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Stress Eating Isn’t Just More Calories—It Changes Your Metabolism, Too
It’s no secret that stress affects what you eat and how much you weigh. When people are stressed, they tend to reach for high-fat junk food, so picking up a McDonald’s combo, pizza pie, or tub of ice cream is no isolated incident.
When people are stressed and feeling down they crave these kinds of food. The craving is three-fold: you want a comforting taste, a little treat and freedom from your current situation, and you want to feel good (meaning less stress). But the connection between what you crave and what you eat isn’t without basis—that is you don’t eat junk food just because it tastes good. These foods also generate chemical and hormonal effects: the sugar releases serotonin, a feel-good chemical that boosts your mood, while the carbs release hormones to battle cortisol, the stress hormone.
But overall, eating is not a good way to combat stress as it can have negative long-term effects on your weight and health.
A group of researchers from Ohio State University recently took a look at exactly how stress impacts digestion and they came across some very interesting results. They asked 53 women (at an average age of 58) if anything had stressed them out the day before. After the question period, each of the women ate a meal of eggs, turkey sausage, biscuits, and gravy totaling 930 calories and 60 grams of fat (about the same as a fast food combo).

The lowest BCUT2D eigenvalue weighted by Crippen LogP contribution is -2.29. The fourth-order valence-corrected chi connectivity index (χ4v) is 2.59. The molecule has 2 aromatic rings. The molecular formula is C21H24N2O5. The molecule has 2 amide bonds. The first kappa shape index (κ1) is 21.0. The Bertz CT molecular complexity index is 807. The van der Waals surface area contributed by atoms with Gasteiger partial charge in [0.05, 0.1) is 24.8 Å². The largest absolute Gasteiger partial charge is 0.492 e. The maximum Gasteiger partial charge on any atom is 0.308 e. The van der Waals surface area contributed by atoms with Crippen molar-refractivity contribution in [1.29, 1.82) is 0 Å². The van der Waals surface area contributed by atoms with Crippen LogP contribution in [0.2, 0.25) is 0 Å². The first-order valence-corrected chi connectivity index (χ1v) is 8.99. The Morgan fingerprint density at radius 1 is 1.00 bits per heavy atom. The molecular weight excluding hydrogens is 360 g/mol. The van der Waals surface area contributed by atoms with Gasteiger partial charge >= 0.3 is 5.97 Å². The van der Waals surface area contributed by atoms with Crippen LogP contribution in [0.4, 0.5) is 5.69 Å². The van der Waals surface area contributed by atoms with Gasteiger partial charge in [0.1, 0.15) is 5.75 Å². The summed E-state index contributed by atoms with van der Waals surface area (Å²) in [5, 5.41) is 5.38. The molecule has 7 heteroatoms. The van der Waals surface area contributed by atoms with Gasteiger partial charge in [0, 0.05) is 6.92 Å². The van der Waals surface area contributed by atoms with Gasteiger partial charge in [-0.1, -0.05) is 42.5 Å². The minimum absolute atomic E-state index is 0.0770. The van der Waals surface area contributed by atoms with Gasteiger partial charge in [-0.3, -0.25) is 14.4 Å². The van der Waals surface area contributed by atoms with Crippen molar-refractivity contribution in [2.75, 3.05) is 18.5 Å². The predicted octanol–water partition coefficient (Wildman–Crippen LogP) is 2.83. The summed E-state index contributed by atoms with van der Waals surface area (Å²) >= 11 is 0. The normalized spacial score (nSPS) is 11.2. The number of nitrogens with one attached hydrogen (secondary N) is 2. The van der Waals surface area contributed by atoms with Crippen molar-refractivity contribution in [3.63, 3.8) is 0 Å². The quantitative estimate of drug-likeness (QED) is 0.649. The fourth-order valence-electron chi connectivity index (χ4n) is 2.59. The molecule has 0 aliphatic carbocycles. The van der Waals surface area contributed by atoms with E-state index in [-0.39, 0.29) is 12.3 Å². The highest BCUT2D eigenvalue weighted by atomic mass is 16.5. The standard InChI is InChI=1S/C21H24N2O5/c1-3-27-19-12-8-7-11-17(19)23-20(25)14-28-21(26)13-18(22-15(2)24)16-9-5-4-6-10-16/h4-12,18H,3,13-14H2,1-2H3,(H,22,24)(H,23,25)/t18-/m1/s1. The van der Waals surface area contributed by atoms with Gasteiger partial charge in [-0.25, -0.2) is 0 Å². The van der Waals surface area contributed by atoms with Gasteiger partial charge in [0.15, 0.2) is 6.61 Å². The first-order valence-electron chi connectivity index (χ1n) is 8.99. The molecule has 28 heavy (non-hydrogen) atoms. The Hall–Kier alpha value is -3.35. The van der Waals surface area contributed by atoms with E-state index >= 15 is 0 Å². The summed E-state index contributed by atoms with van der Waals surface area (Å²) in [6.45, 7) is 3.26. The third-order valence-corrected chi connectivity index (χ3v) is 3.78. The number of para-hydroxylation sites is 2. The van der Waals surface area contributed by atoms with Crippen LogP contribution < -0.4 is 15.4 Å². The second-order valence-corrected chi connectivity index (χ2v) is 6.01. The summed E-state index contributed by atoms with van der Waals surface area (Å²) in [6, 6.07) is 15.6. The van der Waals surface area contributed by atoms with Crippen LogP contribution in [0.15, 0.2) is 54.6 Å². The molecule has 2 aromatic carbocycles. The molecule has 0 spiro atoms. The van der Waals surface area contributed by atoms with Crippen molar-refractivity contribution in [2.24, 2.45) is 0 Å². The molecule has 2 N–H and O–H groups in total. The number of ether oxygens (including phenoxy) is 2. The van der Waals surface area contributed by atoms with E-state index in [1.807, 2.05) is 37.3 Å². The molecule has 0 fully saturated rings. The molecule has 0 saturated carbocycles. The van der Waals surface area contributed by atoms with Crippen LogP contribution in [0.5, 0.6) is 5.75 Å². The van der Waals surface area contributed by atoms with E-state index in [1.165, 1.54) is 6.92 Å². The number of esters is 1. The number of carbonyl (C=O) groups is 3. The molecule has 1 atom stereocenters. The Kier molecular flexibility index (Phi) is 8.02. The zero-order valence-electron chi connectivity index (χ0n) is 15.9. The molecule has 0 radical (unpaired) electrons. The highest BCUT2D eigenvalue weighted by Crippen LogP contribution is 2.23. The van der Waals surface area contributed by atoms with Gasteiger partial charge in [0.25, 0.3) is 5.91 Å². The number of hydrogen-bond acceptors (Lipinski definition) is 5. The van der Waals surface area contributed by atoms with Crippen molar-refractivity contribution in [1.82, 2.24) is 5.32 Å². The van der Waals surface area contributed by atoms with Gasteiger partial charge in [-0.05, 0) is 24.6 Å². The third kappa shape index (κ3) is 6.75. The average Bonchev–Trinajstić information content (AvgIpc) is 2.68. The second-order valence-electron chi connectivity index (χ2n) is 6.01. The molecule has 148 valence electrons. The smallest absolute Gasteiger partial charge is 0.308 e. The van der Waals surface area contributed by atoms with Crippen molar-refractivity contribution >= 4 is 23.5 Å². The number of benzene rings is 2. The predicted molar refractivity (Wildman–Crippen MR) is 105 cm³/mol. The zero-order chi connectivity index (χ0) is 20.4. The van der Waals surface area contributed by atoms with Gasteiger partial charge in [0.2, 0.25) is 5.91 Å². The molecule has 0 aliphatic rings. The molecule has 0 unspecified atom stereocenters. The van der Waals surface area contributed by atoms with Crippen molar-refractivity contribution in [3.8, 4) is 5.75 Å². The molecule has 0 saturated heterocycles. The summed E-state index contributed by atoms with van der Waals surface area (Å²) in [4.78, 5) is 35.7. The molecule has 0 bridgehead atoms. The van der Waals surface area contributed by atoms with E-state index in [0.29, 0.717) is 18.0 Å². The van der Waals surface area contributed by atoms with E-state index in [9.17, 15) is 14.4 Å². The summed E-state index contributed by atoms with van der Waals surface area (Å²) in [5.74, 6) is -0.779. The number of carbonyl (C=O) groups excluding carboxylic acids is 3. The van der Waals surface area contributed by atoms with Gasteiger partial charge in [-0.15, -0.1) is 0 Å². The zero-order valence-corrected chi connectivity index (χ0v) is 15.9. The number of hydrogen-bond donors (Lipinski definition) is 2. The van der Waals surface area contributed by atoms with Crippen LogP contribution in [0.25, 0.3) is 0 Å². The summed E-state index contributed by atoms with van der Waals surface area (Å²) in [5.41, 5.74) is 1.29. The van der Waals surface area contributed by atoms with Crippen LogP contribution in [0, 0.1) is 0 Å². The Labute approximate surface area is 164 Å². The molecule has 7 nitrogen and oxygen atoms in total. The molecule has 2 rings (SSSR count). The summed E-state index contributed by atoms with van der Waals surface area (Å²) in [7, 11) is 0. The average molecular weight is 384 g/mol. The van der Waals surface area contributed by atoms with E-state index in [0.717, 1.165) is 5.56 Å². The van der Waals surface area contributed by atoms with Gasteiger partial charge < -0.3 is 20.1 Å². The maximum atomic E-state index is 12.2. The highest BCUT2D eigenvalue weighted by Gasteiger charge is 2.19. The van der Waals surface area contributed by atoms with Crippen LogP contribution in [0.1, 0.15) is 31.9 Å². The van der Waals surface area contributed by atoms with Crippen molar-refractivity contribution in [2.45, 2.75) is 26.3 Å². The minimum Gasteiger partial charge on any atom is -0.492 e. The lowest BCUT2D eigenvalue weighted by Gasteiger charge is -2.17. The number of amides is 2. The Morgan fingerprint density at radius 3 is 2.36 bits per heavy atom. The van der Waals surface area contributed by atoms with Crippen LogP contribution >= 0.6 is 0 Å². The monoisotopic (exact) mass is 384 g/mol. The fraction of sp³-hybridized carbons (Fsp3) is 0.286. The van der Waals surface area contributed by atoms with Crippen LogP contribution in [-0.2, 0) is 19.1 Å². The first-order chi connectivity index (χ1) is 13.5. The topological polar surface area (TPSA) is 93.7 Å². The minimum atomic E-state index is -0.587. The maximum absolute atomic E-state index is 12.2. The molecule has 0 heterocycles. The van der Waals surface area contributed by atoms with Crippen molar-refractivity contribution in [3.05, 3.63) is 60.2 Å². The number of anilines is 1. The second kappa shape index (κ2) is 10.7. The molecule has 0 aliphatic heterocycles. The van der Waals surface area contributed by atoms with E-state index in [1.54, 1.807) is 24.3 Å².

Before and after the meal, metabolic rates and blood samples were taken. The women who reported more stressors from the previous day (e.g., arguing with a boss or loved one, or job pressures) burned 104 fewer calories in the seven-hour period following the meal compared to the women who reported no stressors. It may not seem like a lot, but it can add up fast. If you’re prone to stress, according to these results, stress eating could result in an additional 11 pounds per year.
The most interesting part of this study is that it shows stress actually alters your metabolism and the way you burn and retain calories. The women who reported stressful experiences also burned less fat, while showing increased levels of insulin in their blood. Insulin is a hormone related to sugar absorption and is great at storing calories as fat instead of using them for fuel.
Although this study is interesting, it also presents some concerns.
First off, the study was very small and limited; the sample group comprised only women and there were only 53 participants. Also, it’s unclear if the findings would be consistent for men, both because they were not tested and because they tend to have more muscle mass than women, which increases metabolism.
In any event, stress eating isn’t a good thing. If you are a stress eater, it could be costing you your health, instead increasing your waistline and your risk of diseases that come along with weight gain.
So next time you find yourself stressed, instead of reaching for an unhealthy snack, look for a whole grain, complex carbohydrate that will release serotonin while providing useful calories!
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